Thank you to everyone who came out to celebrate our 35th Annual Rubber Duckie Race & Festival on September 10, 2023. It is because of the generosity of our sponsors, duckie adopters, and donors that this event raised more than $130,000!!
We are overwhelmed by the support our community shows us every year through monetary gifts and volunteering. You may not know this but, for every hour of therapy that a child receives at Schreiber we lose about $74. You see, we are one of the only pediatric therapy centers in Central Pennsylvania that takes Medicaid as a form of payment. We do that so that every child, regardless of their family’s ability to pay, has the opportunity to receive the care and services that they require to live their lives to the fullest.
What you might not know is that Medicaid provides the lowest reimbursement amount of any insurances. With 95% of our kiddos on Medicaid (regardless of their family’s financial status) that means that we run at a deficit of about $2 Million per year that we must make up for with fundraising and grants.
Not only did this year’s event raise a record amount of funds for our center, but we also had over 150 people volunteer their time and talents to help us run the festival. Local companies like Citadel Credit Union, Member’s First Federal Credit Union, Murray Insurance, and Re-Bath of Lancaster had company employees volunteer their time running different games and arts & craft stations throughout the festival. We also had students from Hempfield, Manheim Township, and Warwick School Districts sign up to volunteer with us, as well as many incredible community individuals who helped with set up, tear down, duckie & ticket sales, games, and everything in between. To everyone who volunteered with us at this event we thank you!
Speaking of setting up and tearing down, our vendors deserve a huge thank you too, especially Shumaker PDT who came to our center to pick up all the materials we needed to run this event and not only delivered it to the park for us on Sunday, but also handled set up and tear down of the larger aspects of the event with the help of Utility Vehicles provided by Messick’s. Of course, we can’t forget about Good’s Disposal generously providing the dumpsters for post event clean up and disposal!
We cannot thank the Lancaster County Department of Parks & Recreation and Lancaster Bureaus of Fire & Police enough for donating their time to the 35th Annual Rubber Duckie Race & Festival. Their presence at the event was instrumental in making sure that the event was safe for everyone!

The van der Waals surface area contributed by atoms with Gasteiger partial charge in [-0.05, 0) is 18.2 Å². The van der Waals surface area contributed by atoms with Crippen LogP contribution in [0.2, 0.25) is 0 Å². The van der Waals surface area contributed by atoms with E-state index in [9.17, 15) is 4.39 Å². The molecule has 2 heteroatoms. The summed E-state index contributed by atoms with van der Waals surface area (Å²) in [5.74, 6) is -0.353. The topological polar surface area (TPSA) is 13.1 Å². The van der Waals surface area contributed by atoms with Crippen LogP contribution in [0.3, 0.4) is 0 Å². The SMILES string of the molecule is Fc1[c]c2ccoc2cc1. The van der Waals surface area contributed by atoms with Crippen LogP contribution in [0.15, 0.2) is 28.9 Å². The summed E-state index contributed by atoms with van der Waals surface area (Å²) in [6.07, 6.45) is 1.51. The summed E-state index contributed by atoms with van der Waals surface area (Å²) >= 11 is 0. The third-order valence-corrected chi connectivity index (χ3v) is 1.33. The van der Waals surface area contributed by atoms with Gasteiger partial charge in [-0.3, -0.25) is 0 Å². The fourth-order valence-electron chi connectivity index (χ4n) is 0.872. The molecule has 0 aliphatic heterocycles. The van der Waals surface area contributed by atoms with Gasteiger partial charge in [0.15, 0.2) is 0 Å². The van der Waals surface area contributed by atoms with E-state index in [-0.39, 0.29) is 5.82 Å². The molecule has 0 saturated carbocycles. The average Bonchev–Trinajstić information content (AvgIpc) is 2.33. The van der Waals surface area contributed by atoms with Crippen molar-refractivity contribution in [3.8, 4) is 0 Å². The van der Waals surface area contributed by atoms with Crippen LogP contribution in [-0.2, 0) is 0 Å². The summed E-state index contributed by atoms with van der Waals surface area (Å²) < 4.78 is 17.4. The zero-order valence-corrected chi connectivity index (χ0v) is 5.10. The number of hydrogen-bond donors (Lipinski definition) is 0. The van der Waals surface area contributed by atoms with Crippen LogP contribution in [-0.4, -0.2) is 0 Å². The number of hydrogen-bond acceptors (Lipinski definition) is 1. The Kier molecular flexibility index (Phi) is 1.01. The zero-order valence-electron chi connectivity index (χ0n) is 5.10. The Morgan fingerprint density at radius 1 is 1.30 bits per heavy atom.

A special thank you to all our food truck vendors who came out in record numbers to serve our guests some delicious savory and sweet treats! Food truck alley was the talk of the event and the consensus among event goers was that they loved the variety and having so many different options to choose from. When it comes to kids, you know options are always important! Thank you to Au-Sam’s Trolly Stop, Brickers, Cupcakes by Casey, Farm Show Milkshakes, Italian Job Food Truck, Kona Ice, Nacho Depot, On the Grind Coffee, Philadelphia Hoagie Co. On the Roll, Scoops Ice Cream & Grill, Stoney’s Burgers and Fries, and Tri-County Barbecue Catering!
Of course, our sponsors also deserve our thanks and gratitude not only for their monetary donations towards this event but also for helping to get the word out so that more families could come and enjoy the fun and festivities with us! 2023 Ambassador Harper become quite the TV star appearing in a commercial underwritten by presenting sponsor Lancaster Toyota. As a result of our 20 year partnership with Re-Bath of Lancaster Harper was also highlighted on Good Day PA both to promote our event to local families and friends of Schreiber.
We hope that all the Schreiber families and community members who came out to the event had a blast playing games, dancing to music provided by DJ Matt Haines, making arts & crafts, meeting Miss Pennsylvania Miranda Moore, getting their very own balloon animal from The Balunguy, and learning a little more about what we do here at Schreiber. We love meeting new people and telling them all about our mission and our goals, but what we love even more is showing our community just how amazing our Schreiber clients really are. We think that the Duckie Race & Festival is a great way to bring everyone together in a fun way to do just that!
If you stayed for our rubber duckie race this year you already know that the dropping of the duckies was almost rained out, but we decided to brave the weather for our most anticipated moment of the day. We were very lucky that the rain held off as long as it did so that we didn’t have to worry about the water levels in the river risking the safety of our duckie catching volunteers, and that the lightning stayed away.
Walker Sales & Distribution once again provided us with the perfect duck box, and JC Snavely & Sons came in clutch with the crane, so that our 2023 Ambassadors Harper and Katelyn could pull the rope and release the rubber duckies into the Conestoga River from the Strawberry Street bridge to start their race. Our friends over at the Conestoga River Club, Chris Fletcher, and Isaac’s Restaurant were fantastic at catching all the finish line duckies and making sure that any escaped duckies were quickly found and caught.
Overall, we think that this year’s Rubber Duckie Race & Festival was a whirlwind of family fun and excitement with a whole lot of delicious foods thrown in for good measure, and we hope that everyone who came out and participated in the event in any capacity feels the same.
Thank you again to everyone for helping make this year’s event one to remember. If you share any pictures or memories from the event please tag us so that we can enjoy them too. If you would like to share any pictures or memories with us directly please feel free to email our marketing manager, Alexandra Cahill, at email@example.com. We can’t wait to see you all again next year!